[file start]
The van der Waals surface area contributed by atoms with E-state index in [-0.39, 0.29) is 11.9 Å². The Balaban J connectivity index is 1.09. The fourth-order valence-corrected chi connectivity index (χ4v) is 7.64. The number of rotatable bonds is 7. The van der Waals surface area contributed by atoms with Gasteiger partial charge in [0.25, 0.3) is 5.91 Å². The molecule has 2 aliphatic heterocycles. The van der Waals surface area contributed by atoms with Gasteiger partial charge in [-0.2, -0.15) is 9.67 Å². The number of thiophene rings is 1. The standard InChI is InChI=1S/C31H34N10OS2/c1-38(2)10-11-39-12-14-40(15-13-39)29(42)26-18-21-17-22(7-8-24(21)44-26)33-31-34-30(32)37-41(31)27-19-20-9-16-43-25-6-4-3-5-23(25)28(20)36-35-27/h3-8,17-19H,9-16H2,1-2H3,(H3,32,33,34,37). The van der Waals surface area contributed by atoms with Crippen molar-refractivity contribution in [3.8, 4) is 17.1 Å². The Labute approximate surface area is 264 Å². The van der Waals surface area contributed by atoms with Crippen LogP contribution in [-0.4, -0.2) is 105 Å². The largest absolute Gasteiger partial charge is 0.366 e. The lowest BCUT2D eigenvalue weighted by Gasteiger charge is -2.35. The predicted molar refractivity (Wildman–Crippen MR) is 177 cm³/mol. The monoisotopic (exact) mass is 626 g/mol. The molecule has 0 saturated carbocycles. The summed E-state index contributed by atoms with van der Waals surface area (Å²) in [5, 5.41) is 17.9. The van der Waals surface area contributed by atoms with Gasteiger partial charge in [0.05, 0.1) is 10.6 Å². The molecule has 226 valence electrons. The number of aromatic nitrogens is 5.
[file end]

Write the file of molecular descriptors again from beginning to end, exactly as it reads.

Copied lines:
The van der Waals surface area contributed by atoms with E-state index in [-0.39, 0.29) is 11.9 Å². The Balaban J connectivity index is 1.09. The fourth-order valence-corrected chi connectivity index (χ4v) is 7.64. The number of rotatable bonds is 7. The van der Waals surface area contributed by atoms with Gasteiger partial charge in [0.25, 0.3) is 5.91 Å². The molecule has 2 aliphatic heterocycles. The van der Waals surface area contributed by atoms with Gasteiger partial charge in [-0.2, -0.15) is 9.67 Å². The number of thiophene rings is 1. The standard InChI is InChI=1S/C31H34N10OS2/c1-38(2)10-11-39-12-14-40(15-13-39)29(42)26-18-21-17-22(7-8-24(21)44-26)33-31-34-30(32)37-41(31)27-19-20-9-16-43-25-6-4-3-5-23(25)28(20)36-35-27/h3-8,17-19H,9-16H2,1-2H3,(H3,32,33,34,37). The van der Waals surface area contributed by atoms with Crippen molar-refractivity contribution in [3.8, 4) is 17.1 Å². The Labute approximate surface area is 264 Å². The van der Waals surface area contributed by atoms with Crippen LogP contribution in [-0.4, -0.2) is 105 Å². The largest absolute Gasteiger partial charge is 0.366 e. The lowest BCUT2D eigenvalue weighted by Gasteiger charge is -2.35. The predicted molar refractivity (Wildman–Crippen MR) is 177 cm³/mol. The monoisotopic (exact) mass is 626 g/mol. The molecule has 0 saturated carbocycles. The summed E-state index contributed by atoms with van der Waals surface area (Å²) in [5, 5.41) is 17.9. The van der Waals surface area contributed by atoms with Gasteiger partial charge in [0.05, 0.1) is 10.6 Å². The molecule has 226 valence electrons. The number of aromatic nitrogens is 5.